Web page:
The fatal accident rate for scheduled passenger and cargo flights among the 31 European Aviation Safety Agency (EASA) member states (MS) improved in the latest 10-year survey, and in 2011 the fatal accident rate was 0.96 per 10 million flights.1,2
For the decade 2002–2011, there were 1.6 fatal accidents per 10 million flights, the same rate as for North America. As recently as the 2001–2010 period, the EASA MS rate had been 3.3. That was influenced by the exceptionally high rate of 11.7 in 2001. EASA member states are the 27 European Union states plus Iceland, Liechtenstein, Norway and Switzerland.
One fatal accident occurred in EASA MS commercial air transport airplanes in 2011, with six on-board fatalities.3 There were no fatal accidents in the category in 2010. For the 2000–2009 decade, fatal accidents averaged four per year. The number of fatal accidents was as high as five in both 2005 and 2006.
The reduction in the number of fatal accidents does not just reflect fewer flights. The traffic level in 2011 was similar to the one of 2006, the report says. EASA MS had 32 accidents in 2011, versus 28 in the previous year and an average of 30 for 2000–2009.
The trend, based on a three-year moving average, has improved in the most recent 10-year period. The higher rate of non-MS fatal accidents, which in 2002 and 2003 appeared to be converging with that of EASA MS, has maintained a wide gap since.4
Fatal and non-fatal accidents involving EASA MS–operated airplanes were assigned to categories based on the standardized definitions of the Commercial Aviation Safety Team-International Civil Aviation Organization (CAST-ICAO) Common Taxonomy Team (CICTT). Controlled flight into terrain (CFIT) accidents declined as a percentage of all accidents in the 2002–2011 period. “This can be attributed to technological improvements and to increased awareness of situations which may lead to such accidents,” the report says.
Similarly, accidents that involve the failure of a system or component related to the engine (SCF-PP) have decreased as a percentage of all accidents.
Since reaching a low point in 2006, loss of control–in flight (LOC-I) accidents have risen as a percentage of total accidents, and now exceed SCF-PP and CFIT.
Post-impact fire and smoke, and failure of a system or component not related to the engine, were also among leading categories of fatal accidents. Abnormal runway contact was the category involved in the largest number of accidents, none of them fatal.
Like airplane fatal accidents, helicopter fatal accidents involving EASA MS operators increased year-over-year. There were two such accidents in 2011, compared with none in 2010 and an average of three per year in 2000–2009. In non-MS operations, the number increased from eight each in 2009 and 2010 to 11 in 2011 — still better than the average of 13.6 from 2002–2008.
Total EASA MS helicopter accidents also increased, from two in 2010 to six in 2011, averaging eight per year in 2000–2009.
In contrast with airplanes, CFIT figured prominently in EASA MS helicopter accidents — particularly fatal accidents in 2002 through 2011. Low altitude operations–related accidents (LALT) had the second-highest number of fatal accidents. The report said, “This occurrence category includes accidents which occur while the aircraft is flown intentionally at low altitude, excluding the phases of take-off and landing.”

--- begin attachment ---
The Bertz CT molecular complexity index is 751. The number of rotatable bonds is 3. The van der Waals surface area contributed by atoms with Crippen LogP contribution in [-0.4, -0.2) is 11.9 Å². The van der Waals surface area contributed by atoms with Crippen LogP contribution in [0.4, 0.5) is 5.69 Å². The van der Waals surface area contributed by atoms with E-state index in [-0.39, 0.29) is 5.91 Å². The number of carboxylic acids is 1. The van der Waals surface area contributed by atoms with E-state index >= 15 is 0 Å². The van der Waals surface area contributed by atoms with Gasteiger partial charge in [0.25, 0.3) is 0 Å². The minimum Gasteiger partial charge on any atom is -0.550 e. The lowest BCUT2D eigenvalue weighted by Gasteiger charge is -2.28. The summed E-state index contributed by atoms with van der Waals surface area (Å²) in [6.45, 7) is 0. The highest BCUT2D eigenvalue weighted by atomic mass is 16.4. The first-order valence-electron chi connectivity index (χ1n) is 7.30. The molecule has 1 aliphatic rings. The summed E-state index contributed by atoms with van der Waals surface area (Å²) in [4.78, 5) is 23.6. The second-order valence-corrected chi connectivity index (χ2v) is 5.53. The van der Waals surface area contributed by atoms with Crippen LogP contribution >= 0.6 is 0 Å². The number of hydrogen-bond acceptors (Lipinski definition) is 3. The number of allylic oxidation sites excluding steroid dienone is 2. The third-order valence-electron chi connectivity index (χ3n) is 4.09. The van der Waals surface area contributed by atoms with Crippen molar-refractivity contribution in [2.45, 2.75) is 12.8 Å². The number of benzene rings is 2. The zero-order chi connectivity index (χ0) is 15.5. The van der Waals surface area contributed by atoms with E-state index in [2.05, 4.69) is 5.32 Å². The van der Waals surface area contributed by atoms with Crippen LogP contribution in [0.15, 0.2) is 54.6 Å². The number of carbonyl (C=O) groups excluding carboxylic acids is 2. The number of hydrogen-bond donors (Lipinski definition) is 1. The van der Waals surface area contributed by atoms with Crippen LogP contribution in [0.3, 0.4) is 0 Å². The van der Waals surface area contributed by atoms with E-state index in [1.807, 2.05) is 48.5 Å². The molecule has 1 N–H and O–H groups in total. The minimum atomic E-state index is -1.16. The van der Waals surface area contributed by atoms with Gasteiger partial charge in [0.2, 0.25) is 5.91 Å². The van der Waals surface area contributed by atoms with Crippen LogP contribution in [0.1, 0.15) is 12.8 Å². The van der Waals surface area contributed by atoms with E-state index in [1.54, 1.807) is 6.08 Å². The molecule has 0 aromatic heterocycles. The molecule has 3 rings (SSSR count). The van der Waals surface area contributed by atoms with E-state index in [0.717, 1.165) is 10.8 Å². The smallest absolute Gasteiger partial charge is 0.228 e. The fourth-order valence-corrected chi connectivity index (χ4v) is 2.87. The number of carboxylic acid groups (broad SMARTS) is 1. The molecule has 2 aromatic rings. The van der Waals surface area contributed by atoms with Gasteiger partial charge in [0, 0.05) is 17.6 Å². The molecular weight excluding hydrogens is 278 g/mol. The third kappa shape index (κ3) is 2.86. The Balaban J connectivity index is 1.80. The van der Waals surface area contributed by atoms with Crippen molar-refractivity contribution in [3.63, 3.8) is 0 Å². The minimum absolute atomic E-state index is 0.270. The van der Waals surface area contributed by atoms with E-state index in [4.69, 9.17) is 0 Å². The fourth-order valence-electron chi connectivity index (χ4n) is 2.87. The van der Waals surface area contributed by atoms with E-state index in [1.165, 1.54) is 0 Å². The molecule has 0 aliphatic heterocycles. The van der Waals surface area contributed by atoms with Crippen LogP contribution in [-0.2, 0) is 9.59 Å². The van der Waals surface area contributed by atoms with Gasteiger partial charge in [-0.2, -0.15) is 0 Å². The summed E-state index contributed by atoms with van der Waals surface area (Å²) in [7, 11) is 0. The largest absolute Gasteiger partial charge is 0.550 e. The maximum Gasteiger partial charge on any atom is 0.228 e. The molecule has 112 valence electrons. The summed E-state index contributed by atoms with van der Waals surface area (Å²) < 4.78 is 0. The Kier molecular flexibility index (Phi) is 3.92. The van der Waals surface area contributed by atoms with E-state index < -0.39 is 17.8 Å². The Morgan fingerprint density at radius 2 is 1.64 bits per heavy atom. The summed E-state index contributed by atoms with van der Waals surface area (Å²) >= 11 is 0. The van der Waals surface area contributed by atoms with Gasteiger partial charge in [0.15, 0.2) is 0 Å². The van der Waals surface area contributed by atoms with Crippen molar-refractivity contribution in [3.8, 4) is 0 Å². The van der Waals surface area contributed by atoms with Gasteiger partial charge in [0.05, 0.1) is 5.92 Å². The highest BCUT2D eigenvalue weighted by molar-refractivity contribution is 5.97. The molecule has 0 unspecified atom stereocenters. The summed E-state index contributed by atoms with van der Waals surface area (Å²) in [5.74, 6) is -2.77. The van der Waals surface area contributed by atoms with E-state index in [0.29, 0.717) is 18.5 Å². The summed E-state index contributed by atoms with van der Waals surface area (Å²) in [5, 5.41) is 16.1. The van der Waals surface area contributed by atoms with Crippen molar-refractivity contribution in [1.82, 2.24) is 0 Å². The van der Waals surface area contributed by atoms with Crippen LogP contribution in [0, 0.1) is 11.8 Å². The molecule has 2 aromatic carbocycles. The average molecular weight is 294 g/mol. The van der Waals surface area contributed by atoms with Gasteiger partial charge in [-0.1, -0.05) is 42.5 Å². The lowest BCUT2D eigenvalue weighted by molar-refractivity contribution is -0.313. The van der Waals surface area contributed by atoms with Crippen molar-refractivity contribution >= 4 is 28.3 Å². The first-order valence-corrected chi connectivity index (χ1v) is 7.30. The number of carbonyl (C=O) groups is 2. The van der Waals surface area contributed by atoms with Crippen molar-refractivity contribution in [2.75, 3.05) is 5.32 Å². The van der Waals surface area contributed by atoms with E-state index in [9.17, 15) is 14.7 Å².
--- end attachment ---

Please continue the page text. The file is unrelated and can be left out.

The largest number of accidents, comprising both fatal and non-fatal accidents, were categorized as SCF-NP, system/component failure or malfunction not related to the engine. That included accidents related to gearbox malfunction, the report says.
Another conspicuous category in helicopter accidents was CTOL, or collision with obstacles during takeoff and landing. The report said that referred to main or tail rotor collisions with objects on the ground.
The annual safety review includes, for the second year, a chapter on air traffic management (ATM). “The sources of the data, as well as the occurrence category definitions, differ from those of other chapters,” the report says. “Instead of CICTT categories, in similar figures of this report, this chapter uses occurrence categories developed specifically for ATM since 2000.”5
In 2011, the largest number of ATM-related accidents was in the category of GCOL, or collision with aircraft moving on the ground and a vehicle, person or obstruction. It also was the most common category for the years 2005–2011, except for “other.”
The overall number of runway incursions reported has increased during 2002–2011 (Figure 6). “The rate of serious incidents (severity A) is, in 2011, at the same level as the previous year after it showed a slight increase over time,” the report says. “The rate of major incidents (severity B) decreased until 2009, but the data for 2010 showed a considerable increase. However, preliminary 2011 data indicate a possible reverse, although at a higher level than 2009.”
- EASA. Annual Safety Review 2011. <bit.ly/N2JIDr>.
- Accident and statistical information was provided to EASA by the International Civil Aviation Organization.
- Accidents in this category involved aircraft with a certificated takeoff weight over 2,250 kg (4,960 lb).
- As the alternative to EASA MS operators, the report uses the term “third country operators,” which apparently includes operators in other regions worldwide. We have adopted the term “non-MS” in preference to “third country” for clarity.
- The ATM chapter data are sourced from the Eurocontrol Annual Summary Template reporting system. Data for 2011 are preliminary.